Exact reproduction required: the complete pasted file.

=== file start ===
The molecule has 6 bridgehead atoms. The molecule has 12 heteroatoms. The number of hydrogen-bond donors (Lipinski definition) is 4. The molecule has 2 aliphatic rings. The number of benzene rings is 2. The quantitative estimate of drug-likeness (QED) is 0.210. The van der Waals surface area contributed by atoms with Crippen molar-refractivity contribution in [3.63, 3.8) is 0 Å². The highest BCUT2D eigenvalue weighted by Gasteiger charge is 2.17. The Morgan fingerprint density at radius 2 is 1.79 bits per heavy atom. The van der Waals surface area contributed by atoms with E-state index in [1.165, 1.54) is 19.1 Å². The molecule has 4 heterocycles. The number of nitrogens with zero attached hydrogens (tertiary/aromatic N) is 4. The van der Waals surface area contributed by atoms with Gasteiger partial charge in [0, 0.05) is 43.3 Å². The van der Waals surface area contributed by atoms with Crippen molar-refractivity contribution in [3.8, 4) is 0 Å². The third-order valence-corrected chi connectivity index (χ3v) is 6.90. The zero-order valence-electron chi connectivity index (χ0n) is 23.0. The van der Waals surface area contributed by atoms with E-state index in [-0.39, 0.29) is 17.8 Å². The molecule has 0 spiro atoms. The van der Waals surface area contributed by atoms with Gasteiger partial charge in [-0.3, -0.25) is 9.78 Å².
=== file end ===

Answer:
The molecule has 6 bridgehead atoms. The molecule has 12 heteroatoms. The number of hydrogen-bond donors (Lipinski definition) is 4. The molecule has 2 aliphatic rings. The number of benzene rings is 2. The quantitative estimate of drug-likeness (QED) is 0.210. The van der Waals surface area contributed by atoms with Crippen molar-refractivity contribution in [3.63, 3.8) is 0 Å². The highest BCUT2D eigenvalue weighted by Gasteiger charge is 2.17. The Morgan fingerprint density at radius 2 is 1.79 bits per heavy atom. The van der Waals surface area contributed by atoms with E-state index in [1.165, 1.54) is 19.1 Å². The molecule has 4 heterocycles. The number of nitrogens with zero attached hydrogens (tertiary/aromatic N) is 4. The van der Waals surface area contributed by atoms with Gasteiger partial charge in [0, 0.05) is 43.3 Å². The van der Waals surface area contributed by atoms with Crippen molar-refractivity contribution in [3.8, 4) is 0 Å². The third-order valence-corrected chi connectivity index (χ3v) is 6.90. The zero-order valence-electron chi connectivity index (χ0n) is 23.0. The van der Waals surface area contributed by atoms with E-state index in [-0.39, 0.29) is 17.8 Å². The molecule has 0 spiro atoms. The van der Waals surface area contributed by atoms with Gasteiger partial charge in [-0.3, -0.25) is 9.78 Å².